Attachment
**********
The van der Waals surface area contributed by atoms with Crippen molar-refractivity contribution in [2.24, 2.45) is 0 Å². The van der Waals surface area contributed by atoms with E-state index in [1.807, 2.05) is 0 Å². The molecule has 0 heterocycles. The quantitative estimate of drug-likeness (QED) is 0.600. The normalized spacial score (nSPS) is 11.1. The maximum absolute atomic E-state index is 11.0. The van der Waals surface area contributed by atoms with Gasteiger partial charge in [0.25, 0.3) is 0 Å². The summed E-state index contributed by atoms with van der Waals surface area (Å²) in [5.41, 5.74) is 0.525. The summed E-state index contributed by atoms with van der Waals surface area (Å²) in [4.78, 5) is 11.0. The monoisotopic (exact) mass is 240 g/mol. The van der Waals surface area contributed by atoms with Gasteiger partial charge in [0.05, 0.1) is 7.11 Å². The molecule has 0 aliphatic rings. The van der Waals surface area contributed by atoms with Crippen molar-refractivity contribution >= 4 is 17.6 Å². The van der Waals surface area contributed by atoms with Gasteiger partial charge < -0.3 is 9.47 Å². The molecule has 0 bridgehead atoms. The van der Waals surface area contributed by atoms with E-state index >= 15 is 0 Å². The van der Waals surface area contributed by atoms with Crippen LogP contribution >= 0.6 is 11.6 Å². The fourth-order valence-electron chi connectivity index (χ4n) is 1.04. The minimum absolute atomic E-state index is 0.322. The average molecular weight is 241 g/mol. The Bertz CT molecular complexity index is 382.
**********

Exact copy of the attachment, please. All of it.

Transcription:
The van der Waals surface area contributed by atoms with Crippen molar-refractivity contribution in [2.24, 2.45) is 0 Å². The van der Waals surface area contributed by atoms with E-state index in [1.807, 2.05) is 0 Å². The molecule has 0 heterocycles. The quantitative estimate of drug-likeness (QED) is 0.600. The normalized spacial score (nSPS) is 11.1. The maximum absolute atomic E-state index is 11.0. The van der Waals surface area contributed by atoms with Gasteiger partial charge in [0.25, 0.3) is 0 Å². The summed E-state index contributed by atoms with van der Waals surface area (Å²) in [5.41, 5.74) is 0.525. The summed E-state index contributed by atoms with van der Waals surface area (Å²) in [4.78, 5) is 11.0. The monoisotopic (exact) mass is 240 g/mol. The van der Waals surface area contributed by atoms with Gasteiger partial charge in [0.05, 0.1) is 7.11 Å². The molecule has 0 aliphatic rings. The van der Waals surface area contributed by atoms with Crippen molar-refractivity contribution >= 4 is 17.6 Å². The van der Waals surface area contributed by atoms with Gasteiger partial charge < -0.3 is 9.47 Å². The molecule has 0 bridgehead atoms. The van der Waals surface area contributed by atoms with E-state index >= 15 is 0 Å². The van der Waals surface area contributed by atoms with Crippen LogP contribution >= 0.6 is 11.6 Å². The fourth-order valence-electron chi connectivity index (χ4n) is 1.04. The minimum absolute atomic E-state index is 0.322. The average molecular weight is 241 g/mol. The Bertz CT molecular complexity index is 382.